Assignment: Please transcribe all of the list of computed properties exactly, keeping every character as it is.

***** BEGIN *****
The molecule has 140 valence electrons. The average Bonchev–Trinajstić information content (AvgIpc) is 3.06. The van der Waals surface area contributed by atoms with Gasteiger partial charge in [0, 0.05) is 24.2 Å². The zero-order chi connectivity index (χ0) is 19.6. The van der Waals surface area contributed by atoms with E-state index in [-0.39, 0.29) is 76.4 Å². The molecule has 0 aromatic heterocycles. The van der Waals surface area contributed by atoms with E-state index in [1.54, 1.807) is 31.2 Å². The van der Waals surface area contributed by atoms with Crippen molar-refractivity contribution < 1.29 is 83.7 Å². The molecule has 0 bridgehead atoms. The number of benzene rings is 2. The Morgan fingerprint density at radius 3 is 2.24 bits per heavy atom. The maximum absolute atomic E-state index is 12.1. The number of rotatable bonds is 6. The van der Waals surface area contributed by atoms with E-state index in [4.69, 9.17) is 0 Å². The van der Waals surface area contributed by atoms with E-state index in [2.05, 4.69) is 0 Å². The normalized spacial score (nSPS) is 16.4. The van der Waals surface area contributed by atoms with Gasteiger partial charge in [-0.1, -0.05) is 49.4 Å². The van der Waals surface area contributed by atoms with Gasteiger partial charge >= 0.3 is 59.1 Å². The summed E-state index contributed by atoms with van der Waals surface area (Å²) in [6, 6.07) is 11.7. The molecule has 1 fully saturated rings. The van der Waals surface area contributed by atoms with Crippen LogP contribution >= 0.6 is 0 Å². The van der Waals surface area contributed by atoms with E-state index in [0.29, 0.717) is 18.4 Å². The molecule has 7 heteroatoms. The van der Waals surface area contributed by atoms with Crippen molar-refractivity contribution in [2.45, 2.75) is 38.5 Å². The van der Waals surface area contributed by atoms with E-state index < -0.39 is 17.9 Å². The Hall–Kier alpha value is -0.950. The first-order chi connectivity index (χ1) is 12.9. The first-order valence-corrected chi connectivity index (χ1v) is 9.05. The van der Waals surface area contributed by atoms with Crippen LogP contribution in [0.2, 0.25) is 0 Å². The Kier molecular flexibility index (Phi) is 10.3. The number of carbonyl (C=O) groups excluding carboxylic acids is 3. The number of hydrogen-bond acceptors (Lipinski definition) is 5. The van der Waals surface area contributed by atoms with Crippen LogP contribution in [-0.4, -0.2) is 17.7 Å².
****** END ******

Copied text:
The molecule has 140 valence electrons. The average Bonchev–Trinajstić information content (AvgIpc) is 3.06. The van der Waals surface area contributed by atoms with Gasteiger partial charge in [0, 0.05) is 24.2 Å². The zero-order chi connectivity index (χ0) is 19.6. The van der Waals surface area contributed by atoms with E-state index in [-0.39, 0.29) is 76.4 Å². The molecule has 0 aromatic heterocycles. The van der Waals surface area contributed by atoms with E-state index in [1.54, 1.807) is 31.2 Å². The van der Waals surface area contributed by atoms with Crippen molar-refractivity contribution < 1.29 is 83.7 Å². The molecule has 0 bridgehead atoms. The number of benzene rings is 2. The Morgan fingerprint density at radius 3 is 2.24 bits per heavy atom. The maximum absolute atomic E-state index is 12.1. The number of rotatable bonds is 6. The van der Waals surface area contributed by atoms with E-state index in [4.69, 9.17) is 0 Å². The van der Waals surface area contributed by atoms with E-state index in [2.05, 4.69) is 0 Å². The normalized spacial score (nSPS) is 16.4. The van der Waals surface area contributed by atoms with Gasteiger partial charge in [-0.1, -0.05) is 49.4 Å². The van der Waals surface area contributed by atoms with Gasteiger partial charge >= 0.3 is 59.1 Å². The summed E-state index contributed by atoms with van der Waals surface area (Å²) in [6, 6.07) is 11.7. The molecule has 1 fully saturated rings. The van der Waals surface area contributed by atoms with Crippen LogP contribution >= 0.6 is 0 Å². The van der Waals surface area contributed by atoms with E-state index in [0.29, 0.717) is 18.4 Å². The molecule has 7 heteroatoms. The van der Waals surface area contributed by atoms with Crippen molar-refractivity contribution in [2.45, 2.75) is 38.5 Å². The van der Waals surface area contributed by atoms with E-state index < -0.39 is 17.9 Å². The Hall–Kier alpha value is -0.950. The first-order chi connectivity index (χ1) is 12.9. The first-order valence-corrected chi connectivity index (χ1v) is 9.05. The van der Waals surface area contributed by atoms with Crippen LogP contribution in [0.2, 0.25) is 0 Å². The Kier molecular flexibility index (Phi) is 10.3. The number of carbonyl (C=O) groups excluding carboxylic acids is 3. The number of hydrogen-bond acceptors (Lipinski definition) is 5. The van der Waals surface area contributed by atoms with Crippen LogP contribution in [-0.4, -0.2) is 17.7 Å².